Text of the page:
Genon – the unit of mRNA involved in fully describing a single peptide
Pepton – the ensemble of tRNA involved in fully describing a peptide bond.
Whereas the linear model is flat, requiring knowledge of isolated codon correlations alone to determine primary sequence, the new model is hierarchical, requiring a number of elements for determination of the primary structure of a polypeptide backbone. The concepts of genon and pepton are valid even in the classic model, but they would have little use in that one-codon-one-amino acid world. The new method of mapping is still conceptually simple, but new steps must be added.
1. Map all expressed tRNA to amino acids in an organism.
2. Map all possible genons to peptons.
3. Map all peptons to peptide bonds.
The above schematic is modified to reflect this new method.
C = Codon . . T = tRNA . . PB = Peptide Bond . . AA = Amino Acid
The most significant result is that the peptide bond becomes the focal point of the genetic code. The genetic code is composed of at least two forms of RNA, mRNA and tRNA, and it is an overlapping code; therefore, no unit of information can be removed from its appropriate level of context yet still retain its complete meaning. Each tRNA, and therefore the amino acid it carries, plays a role in two peptide bonds, so a single substitution might impact the output in more than one way. It is entirely plausible that the state of leading and following bonds will effect the ultimate conformation of any given bond. The schematic illustrates this by including the surrounding tRNA in the concept of a pepton.
This method should be universal, but the results are not necessarily universal. In other words, it must be applied to each organism under study, and it is expected to yield different results for each. Every organism expresses a different population of tRNA molecules, and each codon has the ability to specify more than one tRNA. This is in stark contrast to the one-codon-one-amino acid view of the genetic code. Therefore, it is only within a genon context that codon-tRNA mappings are made.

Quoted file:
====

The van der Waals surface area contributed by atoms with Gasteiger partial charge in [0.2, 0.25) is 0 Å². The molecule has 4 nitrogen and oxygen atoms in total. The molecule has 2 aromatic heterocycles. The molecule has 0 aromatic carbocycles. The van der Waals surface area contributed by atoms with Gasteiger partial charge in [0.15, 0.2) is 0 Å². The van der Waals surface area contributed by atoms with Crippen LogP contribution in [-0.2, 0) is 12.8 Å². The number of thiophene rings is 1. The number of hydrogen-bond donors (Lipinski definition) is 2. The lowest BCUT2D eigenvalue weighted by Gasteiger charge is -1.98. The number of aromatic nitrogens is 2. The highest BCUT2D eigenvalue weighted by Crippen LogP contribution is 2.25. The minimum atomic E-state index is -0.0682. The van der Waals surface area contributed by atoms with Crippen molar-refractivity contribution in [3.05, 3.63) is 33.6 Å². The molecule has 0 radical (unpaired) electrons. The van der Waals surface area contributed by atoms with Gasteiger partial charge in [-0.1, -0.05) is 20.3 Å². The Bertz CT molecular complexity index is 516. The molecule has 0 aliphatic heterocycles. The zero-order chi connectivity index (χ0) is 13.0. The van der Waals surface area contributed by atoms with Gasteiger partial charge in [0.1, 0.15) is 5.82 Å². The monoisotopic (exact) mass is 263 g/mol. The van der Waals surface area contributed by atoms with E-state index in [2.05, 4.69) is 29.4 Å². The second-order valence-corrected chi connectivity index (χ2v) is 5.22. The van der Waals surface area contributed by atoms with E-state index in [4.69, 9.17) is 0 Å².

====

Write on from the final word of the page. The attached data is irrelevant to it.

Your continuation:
It is not guaranteed that every organism will share the same view of genons and peptons, just as they are known to differ on approaches to codons. It has been shown that organisms have the ability to change their codon to amino acid correlations, and they even have the ability to eliminate codons entirely from their code (codon capture). An organism with a missing codon cannot have the same code as one without a missing codon. So even the number of codons is not a universal part of the code. Likewise, it should be expected that an organism might take advantage of flexibility in genon and pepton mechanisms. Number and type of each can be expected to vary. It may even be found that genons and peptons vary in size within and between organisms. For this reason it is not possible to precisely define sizes and varieties of these genetic components without data.
There is a transition from the monotony of bonds in DNA to the diversity of bonds in protein. This is literally a translation of genetic information. The $64,000 question is, how is this transition governed? The process of making a total bond identity has traditionally been believed to occur post-translation, but this is a dangerous, unproven assumption. Our new method of mapping brings to light the need to track bond conformations all the way to the mechanisms of bond formation, if only for the sake of intellectual accuracy and completeness.